Soil questions answered, Wal-Mart ready to build in North AuburnBy: Gus Thomson, Journal Staff Writer
What are dioxins?
Dioxins are a class of chemical contaminants formed during the burning of waste, forest byproducts, backyard trash and other fuels. The highest concentrations are usually found in soils. Humans are most likely to be exposed by eating foods contaminated with dioxins. High toxicity and persistence in the environment have led the Environmental Protection Agency to treat dioxins as a major health threat.
Source: The U.S. Geological Survey, citing several references
With lab tests back indicating soil clean enough on a North Auburn site to build on, Wal-Mart Stores Inc. is poised to start construction early next year.
California Department of Toxic Substances Control tests on soil samples from the former Bohemia lumber mill allow commercial construction on the 18.6-acre property, located north of Luther Road.
The department’s Human and Ecological Risk Office determined concentrations of cancer-causing dioxins and furans were low enough to not block commercial or industrial development, said project manager Jerry Lile.
Lile’s San Joaquin and Legacy Landfills Office had requested that Wal-Mart allow the tests because historical photos showed a teepee burner on the Cal-Ida Lumber site targeted for the new store. Nearby residents and members of the Alliance for the Protection of the Auburn Community had raised concerns that a previous cleanup did not take place and that incomplete burning may have resulted in dioxins being released and deposited on the site.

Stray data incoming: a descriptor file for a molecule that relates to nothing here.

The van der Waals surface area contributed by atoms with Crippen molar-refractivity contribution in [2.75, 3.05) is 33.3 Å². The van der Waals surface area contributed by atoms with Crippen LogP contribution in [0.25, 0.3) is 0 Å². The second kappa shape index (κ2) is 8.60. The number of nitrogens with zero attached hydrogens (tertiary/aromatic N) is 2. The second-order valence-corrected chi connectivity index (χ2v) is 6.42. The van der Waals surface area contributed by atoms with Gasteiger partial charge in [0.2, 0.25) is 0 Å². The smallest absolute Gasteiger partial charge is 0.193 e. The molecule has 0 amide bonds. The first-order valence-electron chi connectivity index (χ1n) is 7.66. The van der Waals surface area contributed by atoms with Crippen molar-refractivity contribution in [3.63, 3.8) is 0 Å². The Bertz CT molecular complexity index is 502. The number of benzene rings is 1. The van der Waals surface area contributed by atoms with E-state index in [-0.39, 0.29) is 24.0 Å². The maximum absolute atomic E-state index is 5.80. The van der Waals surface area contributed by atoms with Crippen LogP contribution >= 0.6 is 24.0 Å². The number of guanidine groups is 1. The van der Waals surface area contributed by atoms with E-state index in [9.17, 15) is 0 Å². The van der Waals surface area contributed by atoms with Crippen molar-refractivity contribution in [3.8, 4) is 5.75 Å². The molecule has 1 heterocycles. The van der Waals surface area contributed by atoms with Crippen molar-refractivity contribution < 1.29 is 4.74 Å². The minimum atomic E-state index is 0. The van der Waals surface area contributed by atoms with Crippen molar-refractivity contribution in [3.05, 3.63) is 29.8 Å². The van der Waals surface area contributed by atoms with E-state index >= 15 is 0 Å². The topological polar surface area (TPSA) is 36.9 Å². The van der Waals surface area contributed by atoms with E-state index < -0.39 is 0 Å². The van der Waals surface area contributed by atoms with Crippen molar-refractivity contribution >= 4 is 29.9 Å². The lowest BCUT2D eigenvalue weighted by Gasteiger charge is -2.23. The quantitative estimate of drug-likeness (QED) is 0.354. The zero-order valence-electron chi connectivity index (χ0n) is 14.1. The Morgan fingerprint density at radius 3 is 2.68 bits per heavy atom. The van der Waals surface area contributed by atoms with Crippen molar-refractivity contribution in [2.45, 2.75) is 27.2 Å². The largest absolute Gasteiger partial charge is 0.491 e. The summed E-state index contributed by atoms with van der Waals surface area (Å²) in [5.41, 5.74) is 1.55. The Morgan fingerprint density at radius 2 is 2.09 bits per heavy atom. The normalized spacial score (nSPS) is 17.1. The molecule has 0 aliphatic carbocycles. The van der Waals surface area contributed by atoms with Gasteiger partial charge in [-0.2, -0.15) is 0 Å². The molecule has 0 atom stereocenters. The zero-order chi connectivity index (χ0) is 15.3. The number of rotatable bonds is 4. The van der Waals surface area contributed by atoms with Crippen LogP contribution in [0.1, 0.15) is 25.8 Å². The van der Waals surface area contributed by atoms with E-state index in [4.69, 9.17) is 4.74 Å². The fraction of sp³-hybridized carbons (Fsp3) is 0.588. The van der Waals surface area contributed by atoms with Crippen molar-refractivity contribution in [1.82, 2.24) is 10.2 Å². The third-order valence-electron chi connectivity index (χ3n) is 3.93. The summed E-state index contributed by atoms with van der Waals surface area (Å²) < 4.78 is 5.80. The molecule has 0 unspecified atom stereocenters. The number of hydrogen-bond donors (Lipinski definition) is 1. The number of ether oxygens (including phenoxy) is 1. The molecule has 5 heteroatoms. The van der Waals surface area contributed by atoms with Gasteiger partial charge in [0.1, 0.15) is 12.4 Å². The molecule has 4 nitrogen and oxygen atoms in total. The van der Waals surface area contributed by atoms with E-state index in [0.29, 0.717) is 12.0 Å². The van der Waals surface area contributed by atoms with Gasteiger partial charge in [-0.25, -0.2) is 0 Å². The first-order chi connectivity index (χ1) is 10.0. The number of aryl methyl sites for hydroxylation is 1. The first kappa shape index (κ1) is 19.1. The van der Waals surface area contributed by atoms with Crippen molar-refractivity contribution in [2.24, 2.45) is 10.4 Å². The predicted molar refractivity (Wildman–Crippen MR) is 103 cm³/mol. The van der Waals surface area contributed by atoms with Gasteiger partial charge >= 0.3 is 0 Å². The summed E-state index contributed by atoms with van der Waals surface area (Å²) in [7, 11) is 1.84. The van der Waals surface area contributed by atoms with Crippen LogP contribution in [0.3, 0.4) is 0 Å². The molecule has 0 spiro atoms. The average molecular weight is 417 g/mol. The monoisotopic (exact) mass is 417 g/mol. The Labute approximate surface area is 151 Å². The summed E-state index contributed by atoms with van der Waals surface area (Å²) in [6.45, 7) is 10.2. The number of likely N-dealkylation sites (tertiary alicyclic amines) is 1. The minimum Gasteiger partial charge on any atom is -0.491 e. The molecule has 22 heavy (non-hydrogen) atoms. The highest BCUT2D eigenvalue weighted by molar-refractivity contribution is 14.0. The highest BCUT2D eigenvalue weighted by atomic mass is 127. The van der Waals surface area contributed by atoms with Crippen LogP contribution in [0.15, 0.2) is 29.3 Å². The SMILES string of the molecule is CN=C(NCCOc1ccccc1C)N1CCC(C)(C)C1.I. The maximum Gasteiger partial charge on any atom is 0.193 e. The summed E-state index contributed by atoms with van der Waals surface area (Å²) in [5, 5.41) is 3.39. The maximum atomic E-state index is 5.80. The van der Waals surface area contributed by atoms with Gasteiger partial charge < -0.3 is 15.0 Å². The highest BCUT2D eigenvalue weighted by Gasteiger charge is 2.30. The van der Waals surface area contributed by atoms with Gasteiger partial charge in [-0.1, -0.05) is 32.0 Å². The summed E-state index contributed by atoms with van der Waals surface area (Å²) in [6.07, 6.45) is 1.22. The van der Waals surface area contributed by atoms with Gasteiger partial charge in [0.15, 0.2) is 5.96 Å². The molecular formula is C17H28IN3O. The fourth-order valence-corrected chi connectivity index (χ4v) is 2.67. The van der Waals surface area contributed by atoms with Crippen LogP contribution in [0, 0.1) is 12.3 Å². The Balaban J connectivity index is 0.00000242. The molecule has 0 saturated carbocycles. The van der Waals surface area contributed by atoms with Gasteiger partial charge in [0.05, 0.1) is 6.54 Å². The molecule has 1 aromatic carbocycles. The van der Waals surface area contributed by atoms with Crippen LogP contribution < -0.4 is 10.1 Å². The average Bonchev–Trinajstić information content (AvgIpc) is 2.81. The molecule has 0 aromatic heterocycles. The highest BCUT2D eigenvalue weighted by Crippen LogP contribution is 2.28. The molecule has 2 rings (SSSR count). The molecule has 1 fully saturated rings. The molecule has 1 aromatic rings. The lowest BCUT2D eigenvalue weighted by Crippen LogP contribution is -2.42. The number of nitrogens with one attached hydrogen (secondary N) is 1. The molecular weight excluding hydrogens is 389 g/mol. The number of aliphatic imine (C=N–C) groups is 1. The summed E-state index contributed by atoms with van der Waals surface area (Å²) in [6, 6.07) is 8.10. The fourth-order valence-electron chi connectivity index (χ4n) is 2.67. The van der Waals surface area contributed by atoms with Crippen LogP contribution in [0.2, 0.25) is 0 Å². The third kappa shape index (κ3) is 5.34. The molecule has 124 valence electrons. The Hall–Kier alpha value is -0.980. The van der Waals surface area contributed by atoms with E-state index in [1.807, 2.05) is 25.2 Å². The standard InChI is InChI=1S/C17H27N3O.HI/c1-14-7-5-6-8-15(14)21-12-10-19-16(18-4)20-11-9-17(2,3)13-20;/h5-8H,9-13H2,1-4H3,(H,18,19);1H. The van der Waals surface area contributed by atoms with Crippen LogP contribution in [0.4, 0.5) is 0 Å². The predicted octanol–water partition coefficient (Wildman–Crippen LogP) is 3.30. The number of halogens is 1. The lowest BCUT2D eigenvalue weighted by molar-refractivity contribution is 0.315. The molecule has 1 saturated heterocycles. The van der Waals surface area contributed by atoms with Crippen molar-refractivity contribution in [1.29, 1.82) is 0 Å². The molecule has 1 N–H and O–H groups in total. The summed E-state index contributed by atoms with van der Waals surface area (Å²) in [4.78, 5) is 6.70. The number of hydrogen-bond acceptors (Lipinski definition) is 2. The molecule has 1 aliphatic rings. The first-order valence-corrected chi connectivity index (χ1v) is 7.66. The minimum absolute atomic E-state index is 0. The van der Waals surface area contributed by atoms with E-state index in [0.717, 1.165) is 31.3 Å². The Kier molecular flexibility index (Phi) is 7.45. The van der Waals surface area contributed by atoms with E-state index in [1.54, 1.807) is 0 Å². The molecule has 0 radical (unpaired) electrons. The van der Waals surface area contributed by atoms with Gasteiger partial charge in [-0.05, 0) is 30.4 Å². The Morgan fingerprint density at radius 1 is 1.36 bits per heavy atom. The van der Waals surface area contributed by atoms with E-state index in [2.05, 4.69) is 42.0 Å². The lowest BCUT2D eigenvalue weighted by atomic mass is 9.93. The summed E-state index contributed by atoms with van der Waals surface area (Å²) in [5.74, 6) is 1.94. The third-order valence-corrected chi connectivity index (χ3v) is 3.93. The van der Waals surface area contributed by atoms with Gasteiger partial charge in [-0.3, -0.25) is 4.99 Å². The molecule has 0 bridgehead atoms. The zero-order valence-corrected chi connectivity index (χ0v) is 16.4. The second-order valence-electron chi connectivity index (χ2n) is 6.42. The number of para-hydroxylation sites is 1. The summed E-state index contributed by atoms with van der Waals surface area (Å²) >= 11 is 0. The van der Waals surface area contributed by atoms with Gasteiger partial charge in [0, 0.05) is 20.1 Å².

Amelia McLear, a director of public affairs and government relations with the Bentonville,
“It is now abundantly clear that the North Auburn Walmart site is safe to develop for commercial purposes, and on behalf of our customers, we are pleased with the results of the review,” McLear said.
Plans for a 155,000-square-foot Walmart store on a site were given county approval in December 2011. The local alliance organization was formed after the former Bohemia site’s previous owner – developer Jim Conkey of Roseville – started to move the parcel through the development process. At the time, he said the store would either be a Walmart or a Costco.
Wal-Mart expects the North Auburn project to go out-to-bid as soon as spring of next year, McLear said. Targeted opening date is 2015, she said.
After the county approval and Wal-Mart’s purchase of the property, the alliance called on the state to have a second look at the possibility of dioxins in soils. Lile’s conclusion was that soil tests showed the site is suitable for industrial-commercial uses but further investigation and analysis would have to be conducted to determine the site’s suitability for housing. There are not plans to build homes on the property.
Victoria Connolly, a member of the association questioning the site’s soil health, said the group had only seen the report Monday and wanted to look more closely at the numbers before making a comment.
“But it’s clear our concerns were not groundless,” Connolly said.